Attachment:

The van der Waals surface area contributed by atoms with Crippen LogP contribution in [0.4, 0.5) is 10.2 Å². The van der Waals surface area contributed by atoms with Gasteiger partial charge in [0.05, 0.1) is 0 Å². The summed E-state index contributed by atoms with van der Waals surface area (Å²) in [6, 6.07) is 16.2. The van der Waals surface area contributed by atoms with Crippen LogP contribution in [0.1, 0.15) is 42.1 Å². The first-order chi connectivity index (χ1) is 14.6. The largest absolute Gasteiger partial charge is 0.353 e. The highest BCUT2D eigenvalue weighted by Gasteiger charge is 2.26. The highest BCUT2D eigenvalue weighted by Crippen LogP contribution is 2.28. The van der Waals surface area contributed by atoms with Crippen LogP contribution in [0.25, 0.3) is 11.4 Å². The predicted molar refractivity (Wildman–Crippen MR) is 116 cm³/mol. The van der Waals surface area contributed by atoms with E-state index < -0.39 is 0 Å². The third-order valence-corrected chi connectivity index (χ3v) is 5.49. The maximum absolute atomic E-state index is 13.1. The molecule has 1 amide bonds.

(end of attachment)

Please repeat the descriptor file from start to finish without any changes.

The van der Waals surface area contributed by atoms with Crippen LogP contribution in [0.4, 0.5) is 10.2 Å². The van der Waals surface area contributed by atoms with Gasteiger partial charge in [0.05, 0.1) is 0 Å². The summed E-state index contributed by atoms with van der Waals surface area (Å²) in [6, 6.07) is 16.2. The van der Waals surface area contributed by atoms with Crippen LogP contribution in [0.1, 0.15) is 42.1 Å². The first-order chi connectivity index (χ1) is 14.6. The largest absolute Gasteiger partial charge is 0.353 e. The highest BCUT2D eigenvalue weighted by Gasteiger charge is 2.26. The highest BCUT2D eigenvalue weighted by Crippen LogP contribution is 2.28. The van der Waals surface area contributed by atoms with Crippen LogP contribution in [0.25, 0.3) is 11.4 Å². The predicted molar refractivity (Wildman–Crippen MR) is 116 cm³/mol. The van der Waals surface area contributed by atoms with E-state index < -0.39 is 0 Å². The third-order valence-corrected chi connectivity index (χ3v) is 5.49. The maximum absolute atomic E-state index is 13.1. The molecule has 1 amide bonds.